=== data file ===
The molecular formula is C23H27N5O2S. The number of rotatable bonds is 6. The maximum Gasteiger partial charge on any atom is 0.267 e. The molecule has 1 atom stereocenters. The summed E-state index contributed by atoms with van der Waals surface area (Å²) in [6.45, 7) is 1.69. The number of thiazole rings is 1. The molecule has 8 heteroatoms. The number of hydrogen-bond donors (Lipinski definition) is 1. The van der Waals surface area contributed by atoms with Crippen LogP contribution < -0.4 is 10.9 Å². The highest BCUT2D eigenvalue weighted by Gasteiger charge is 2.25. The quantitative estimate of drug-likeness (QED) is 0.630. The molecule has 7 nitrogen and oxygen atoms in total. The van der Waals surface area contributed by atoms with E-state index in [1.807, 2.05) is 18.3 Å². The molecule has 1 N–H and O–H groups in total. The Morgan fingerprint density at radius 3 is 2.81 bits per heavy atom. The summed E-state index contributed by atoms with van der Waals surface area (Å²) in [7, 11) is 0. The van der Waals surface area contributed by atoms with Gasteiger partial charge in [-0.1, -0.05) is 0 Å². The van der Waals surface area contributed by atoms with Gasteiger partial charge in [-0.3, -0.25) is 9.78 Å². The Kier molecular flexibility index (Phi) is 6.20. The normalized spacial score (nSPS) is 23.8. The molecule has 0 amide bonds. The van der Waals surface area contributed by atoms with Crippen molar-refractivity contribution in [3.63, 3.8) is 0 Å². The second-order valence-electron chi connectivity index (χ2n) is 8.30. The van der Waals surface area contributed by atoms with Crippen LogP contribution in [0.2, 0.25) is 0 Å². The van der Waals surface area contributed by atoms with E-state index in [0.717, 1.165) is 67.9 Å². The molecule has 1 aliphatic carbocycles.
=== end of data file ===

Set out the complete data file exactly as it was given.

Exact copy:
The molecular formula is C23H27N5O2S. The number of rotatable bonds is 6. The maximum Gasteiger partial charge on any atom is 0.267 e. The molecule has 1 atom stereocenters. The summed E-state index contributed by atoms with van der Waals surface area (Å²) in [6.45, 7) is 1.69. The number of thiazole rings is 1. The molecule has 8 heteroatoms. The number of hydrogen-bond donors (Lipinski definition) is 1. The van der Waals surface area contributed by atoms with Crippen LogP contribution < -0.4 is 10.9 Å². The highest BCUT2D eigenvalue weighted by Gasteiger charge is 2.25. The quantitative estimate of drug-likeness (QED) is 0.630. The molecule has 7 nitrogen and oxygen atoms in total. The van der Waals surface area contributed by atoms with E-state index in [1.807, 2.05) is 18.3 Å². The molecule has 1 N–H and O–H groups in total. The Morgan fingerprint density at radius 3 is 2.81 bits per heavy atom. The summed E-state index contributed by atoms with van der Waals surface area (Å²) in [7, 11) is 0. The van der Waals surface area contributed by atoms with Gasteiger partial charge in [-0.1, -0.05) is 0 Å². The van der Waals surface area contributed by atoms with Gasteiger partial charge in [-0.3, -0.25) is 9.78 Å². The Kier molecular flexibility index (Phi) is 6.20. The normalized spacial score (nSPS) is 23.8. The molecule has 0 amide bonds. The van der Waals surface area contributed by atoms with Crippen molar-refractivity contribution in [3.63, 3.8) is 0 Å². The second-order valence-electron chi connectivity index (χ2n) is 8.30. The van der Waals surface area contributed by atoms with Crippen LogP contribution in [0.2, 0.25) is 0 Å². The van der Waals surface area contributed by atoms with E-state index in [0.717, 1.165) is 67.9 Å². The molecule has 1 aliphatic carbocycles.